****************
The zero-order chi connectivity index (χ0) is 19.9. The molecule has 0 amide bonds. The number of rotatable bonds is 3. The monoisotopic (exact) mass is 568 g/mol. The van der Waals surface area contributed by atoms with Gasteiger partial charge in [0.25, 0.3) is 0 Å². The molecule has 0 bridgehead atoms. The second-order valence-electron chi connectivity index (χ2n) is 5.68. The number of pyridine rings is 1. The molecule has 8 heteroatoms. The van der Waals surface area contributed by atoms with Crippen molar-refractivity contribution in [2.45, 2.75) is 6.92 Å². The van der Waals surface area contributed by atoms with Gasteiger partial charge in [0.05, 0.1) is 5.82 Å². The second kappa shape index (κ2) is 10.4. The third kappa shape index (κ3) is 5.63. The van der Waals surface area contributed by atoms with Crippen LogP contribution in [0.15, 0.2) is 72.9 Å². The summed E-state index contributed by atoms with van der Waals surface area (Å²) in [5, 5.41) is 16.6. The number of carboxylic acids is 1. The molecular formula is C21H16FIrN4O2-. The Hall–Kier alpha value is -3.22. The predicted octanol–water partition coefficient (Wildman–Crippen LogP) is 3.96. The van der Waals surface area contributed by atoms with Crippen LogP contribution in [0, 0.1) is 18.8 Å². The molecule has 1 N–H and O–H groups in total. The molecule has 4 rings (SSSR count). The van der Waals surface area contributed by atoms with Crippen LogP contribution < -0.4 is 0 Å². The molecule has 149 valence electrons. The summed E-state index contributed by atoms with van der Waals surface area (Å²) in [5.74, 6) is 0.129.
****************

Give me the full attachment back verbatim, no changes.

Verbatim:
The zero-order chi connectivity index (χ0) is 19.9. The molecule has 0 amide bonds. The number of rotatable bonds is 3. The monoisotopic (exact) mass is 568 g/mol. The van der Waals surface area contributed by atoms with Gasteiger partial charge in [0.25, 0.3) is 0 Å². The molecule has 0 bridgehead atoms. The second-order valence-electron chi connectivity index (χ2n) is 5.68. The number of pyridine rings is 1. The molecule has 8 heteroatoms. The van der Waals surface area contributed by atoms with Crippen molar-refractivity contribution in [2.45, 2.75) is 6.92 Å². The van der Waals surface area contributed by atoms with Gasteiger partial charge in [0.05, 0.1) is 5.82 Å². The second kappa shape index (κ2) is 10.4. The third kappa shape index (κ3) is 5.63. The van der Waals surface area contributed by atoms with Crippen LogP contribution in [0.15, 0.2) is 72.9 Å². The summed E-state index contributed by atoms with van der Waals surface area (Å²) in [5, 5.41) is 16.6. The number of carboxylic acids is 1. The molecular formula is C21H16FIrN4O2-. The Hall–Kier alpha value is -3.22. The predicted octanol–water partition coefficient (Wildman–Crippen LogP) is 3.96. The van der Waals surface area contributed by atoms with Crippen LogP contribution in [0, 0.1) is 18.8 Å². The molecule has 1 N–H and O–H groups in total. The molecule has 4 rings (SSSR count). The van der Waals surface area contributed by atoms with Crippen LogP contribution < -0.4 is 0 Å². The molecule has 149 valence electrons. The summed E-state index contributed by atoms with van der Waals surface area (Å²) in [5.74, 6) is 0.129.